Rajnath to walk 5 kms to highlight plight of farmers
BJP president Rajnath Singh will walk five kms as part of a `padyatra` (march) organised by the party to highlight the plight of farmers, specially those producing sugarcane, cotton and soyabean.
Beed: BJP president Rajnath Singh will walk five kms as part of a `padyatra` (march) organised by the party to highlight the plight of farmers, specially those producing sugarcane, cotton and soyabean.
Announcing this at a press conference here today, senior BJP leader Gopinath Munde said Singh would participate in the last leg of the 375-km rally, which began from Lodga in Latur district and would culminate at Aurangabad on October7.
Farmers` leader and former BJP legislator Pasha Patel, who is leading the rally, said party leaders Rajiv Pratap Rudy, Devendra Fadnanvis, Vinod Tawde and ex-Gujarat minister Purushottam Rupala were among those who have so far walked along with the rally since it started from Latur earlier this month.
The rally has been organised to draw the government`s attention towards the sharp fall in prices of sugarcane cotton and soyabean, said Patel, national vice president of BJP Kisan Morcha.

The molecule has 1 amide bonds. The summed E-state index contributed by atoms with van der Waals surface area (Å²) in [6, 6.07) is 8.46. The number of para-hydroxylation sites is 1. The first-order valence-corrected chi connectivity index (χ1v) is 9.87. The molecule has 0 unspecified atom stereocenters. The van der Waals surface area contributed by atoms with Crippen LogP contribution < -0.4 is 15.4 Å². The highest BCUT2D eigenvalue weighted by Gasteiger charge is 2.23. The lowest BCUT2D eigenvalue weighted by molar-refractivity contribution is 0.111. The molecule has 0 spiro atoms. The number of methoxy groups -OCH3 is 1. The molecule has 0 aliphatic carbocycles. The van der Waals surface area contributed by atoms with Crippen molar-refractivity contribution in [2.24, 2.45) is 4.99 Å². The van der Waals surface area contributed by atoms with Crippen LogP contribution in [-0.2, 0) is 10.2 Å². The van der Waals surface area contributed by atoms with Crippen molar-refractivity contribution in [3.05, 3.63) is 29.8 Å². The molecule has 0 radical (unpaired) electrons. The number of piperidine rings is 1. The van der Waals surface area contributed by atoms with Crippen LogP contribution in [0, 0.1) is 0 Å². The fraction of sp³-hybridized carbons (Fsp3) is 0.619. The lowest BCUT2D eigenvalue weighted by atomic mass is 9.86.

Government should impose 90 per cent import duty on edible oil, he said, adding that the restriction on cotton export should be lifted.
Munde, the deputy leader of BJP in Lok Sabha, blamed the UPA government for farmers not getting remunerative prices for their produce.
Munde demanded that the Centre should provide Rs 10,000 crore loan to sugar industry at zero per cent interest like the Atal Bihari Vajpayee-led NDA govt, which provided Rs 6,500 crore at zero per cent interest.
Blaming NCP chief Sharad Pawar for the bad state of sugar industry in the state, Munde said had he taken certain steps to inculcate "discipline" in the industry, the present situation wouldn`t have arisen.
Munde participated in the farmers rally from Kolewadi village in Beed district. He also interacted with villagers, some of whom said there would be a spurt in farmers` suicides if the state and central governments continued with their "regressive" policies for farmers.